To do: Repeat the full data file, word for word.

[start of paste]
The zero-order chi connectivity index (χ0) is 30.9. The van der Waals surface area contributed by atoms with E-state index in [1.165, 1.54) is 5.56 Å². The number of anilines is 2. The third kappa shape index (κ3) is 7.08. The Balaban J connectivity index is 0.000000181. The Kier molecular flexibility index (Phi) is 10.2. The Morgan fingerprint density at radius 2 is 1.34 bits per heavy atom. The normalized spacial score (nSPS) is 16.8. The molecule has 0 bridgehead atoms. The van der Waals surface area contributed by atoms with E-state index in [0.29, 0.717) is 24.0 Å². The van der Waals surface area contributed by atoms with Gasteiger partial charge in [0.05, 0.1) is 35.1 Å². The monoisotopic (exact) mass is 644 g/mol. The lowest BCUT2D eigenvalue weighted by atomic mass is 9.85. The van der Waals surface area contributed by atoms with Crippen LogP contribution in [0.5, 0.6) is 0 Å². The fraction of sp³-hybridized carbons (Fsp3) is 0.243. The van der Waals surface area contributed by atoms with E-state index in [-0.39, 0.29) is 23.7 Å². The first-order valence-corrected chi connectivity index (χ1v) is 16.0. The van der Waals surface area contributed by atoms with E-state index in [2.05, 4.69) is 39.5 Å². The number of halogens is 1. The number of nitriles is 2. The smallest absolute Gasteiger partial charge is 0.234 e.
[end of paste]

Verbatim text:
The zero-order chi connectivity index (χ0) is 30.9. The van der Waals surface area contributed by atoms with E-state index in [1.165, 1.54) is 5.56 Å². The number of anilines is 2. The third kappa shape index (κ3) is 7.08. The Balaban J connectivity index is 0.000000181. The Kier molecular flexibility index (Phi) is 10.2. The Morgan fingerprint density at radius 2 is 1.34 bits per heavy atom. The normalized spacial score (nSPS) is 16.8. The molecule has 0 bridgehead atoms. The van der Waals surface area contributed by atoms with E-state index in [0.29, 0.717) is 24.0 Å². The van der Waals surface area contributed by atoms with Gasteiger partial charge in [0.05, 0.1) is 35.1 Å². The monoisotopic (exact) mass is 644 g/mol. The lowest BCUT2D eigenvalue weighted by atomic mass is 9.85. The van der Waals surface area contributed by atoms with Crippen LogP contribution in [0.5, 0.6) is 0 Å². The fraction of sp³-hybridized carbons (Fsp3) is 0.243. The van der Waals surface area contributed by atoms with E-state index in [-0.39, 0.29) is 23.7 Å². The first-order valence-corrected chi connectivity index (χ1v) is 16.0. The van der Waals surface area contributed by atoms with E-state index in [2.05, 4.69) is 39.5 Å². The number of halogens is 1. The number of nitriles is 2. The smallest absolute Gasteiger partial charge is 0.234 e.